Signs of hope

Despite the problems, there are signs of hope for Zimbabwe. For the first time in 10 years the International Monetary Fund is giving the country $500 million to boost its battered economy.

The formation of a unity government between two political powers is also helping the country gain the support of the international community, Tagwira said. Food has returned to the grocery stores, even though most of it is imported, he added.

Tagwira said the quality of life also has improved for students, with the provision of backup power for all the buildings on campus and Internet connections.

The United Methodist Board of Higher Education and Ministry gave $133,000 to purchase four new servers and expand the bandwidth.

James Salley, vice chancellor for institutional advancement, reported that the university’s endowment lost $9 million as a result of the economic downturn in 2008 and early 2009. However, a gift of $500,000 and other contributions helped offset the loss. At the end of July, the endowment balance was $40 million.

United Methodist Communications also reported that giving to the university at 90 percent was the highest paid to any apportioned fund.

Martha Mutisi, a graduate of Africa University who will be returning as a lecturer, said the situation “breaks my heart.” A UMNS photo by Kathy L. Gilbert.

Other bright spots include the North Texas Annual (regional) Conference’s campaign for a student health clinic and scholarships. The building has been completed, and 29 people from the conference attended the dedication in July.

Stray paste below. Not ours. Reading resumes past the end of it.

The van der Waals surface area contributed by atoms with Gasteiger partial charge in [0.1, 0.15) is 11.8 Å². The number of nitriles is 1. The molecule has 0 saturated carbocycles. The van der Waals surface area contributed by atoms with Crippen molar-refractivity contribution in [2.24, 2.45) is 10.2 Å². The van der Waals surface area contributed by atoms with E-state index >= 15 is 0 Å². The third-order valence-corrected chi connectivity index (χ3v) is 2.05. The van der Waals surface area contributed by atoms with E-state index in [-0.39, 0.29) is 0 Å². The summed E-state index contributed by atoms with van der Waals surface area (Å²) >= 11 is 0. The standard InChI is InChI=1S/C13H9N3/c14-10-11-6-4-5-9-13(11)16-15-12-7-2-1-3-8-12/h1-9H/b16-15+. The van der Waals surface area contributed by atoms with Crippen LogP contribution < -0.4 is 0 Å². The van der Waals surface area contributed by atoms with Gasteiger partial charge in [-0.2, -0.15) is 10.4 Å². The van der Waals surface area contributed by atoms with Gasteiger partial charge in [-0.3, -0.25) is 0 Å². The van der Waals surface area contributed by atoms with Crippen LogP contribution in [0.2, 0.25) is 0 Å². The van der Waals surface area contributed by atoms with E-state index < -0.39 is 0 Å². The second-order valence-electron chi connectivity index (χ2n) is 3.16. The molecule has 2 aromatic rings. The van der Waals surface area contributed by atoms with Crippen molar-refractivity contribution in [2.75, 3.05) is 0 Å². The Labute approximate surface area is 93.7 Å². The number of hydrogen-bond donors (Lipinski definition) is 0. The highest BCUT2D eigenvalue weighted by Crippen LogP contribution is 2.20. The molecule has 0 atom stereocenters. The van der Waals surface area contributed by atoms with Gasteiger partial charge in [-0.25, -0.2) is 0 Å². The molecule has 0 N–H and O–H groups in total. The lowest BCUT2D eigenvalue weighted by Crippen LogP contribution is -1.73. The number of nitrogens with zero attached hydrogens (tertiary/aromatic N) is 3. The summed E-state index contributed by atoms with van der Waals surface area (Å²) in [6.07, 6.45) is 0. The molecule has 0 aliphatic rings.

The German Central Conference mission board provided $21,000 to purchase equipment and medicine for the clinic.

An orphan’s story

In his report to the committee, Tagwira told the story of an orphan who came to his office to collect his grades from last semester.

“He came long after everyone else had already come back,” Tagwira explained. He asked the young man why it had taken him so long to come get his results and why he hadn’t registered for the fall semester.

“He said he couldn’t afford the money for the bus fare until now and he could not afford to pay the fees. He said he was living with an uncle who told him he couldn’t help him anymore because he needed to help his own children,” Tagwira said.

At the end of the daylong meeting, committee members started writing checks and making pledges to help students enroll for the fall term.

Waving the checks, Salley told Tagwira, “Go and get that orphan. We have enough here for him to enroll in the fall.”

*Gilbert is a news writer for United Methodist News Service in Nashville, Tenn.

News media contact: Kathy L. Gilbert, Nashville, Tenn., (615) 742-5470 or newsdesk@umcom.org.


Vice Chancellor Fanuel Tagwira: “Why should my child fail to get an education?”

Vice Chancellor Fanuel Tagwira: “The challenge is to get as many students in school as possible.”

Martha Mutisi: “It is difficult for the average Zimbabwean to get money.”

Martha Mutisi: “A lot of resources have already been spent.”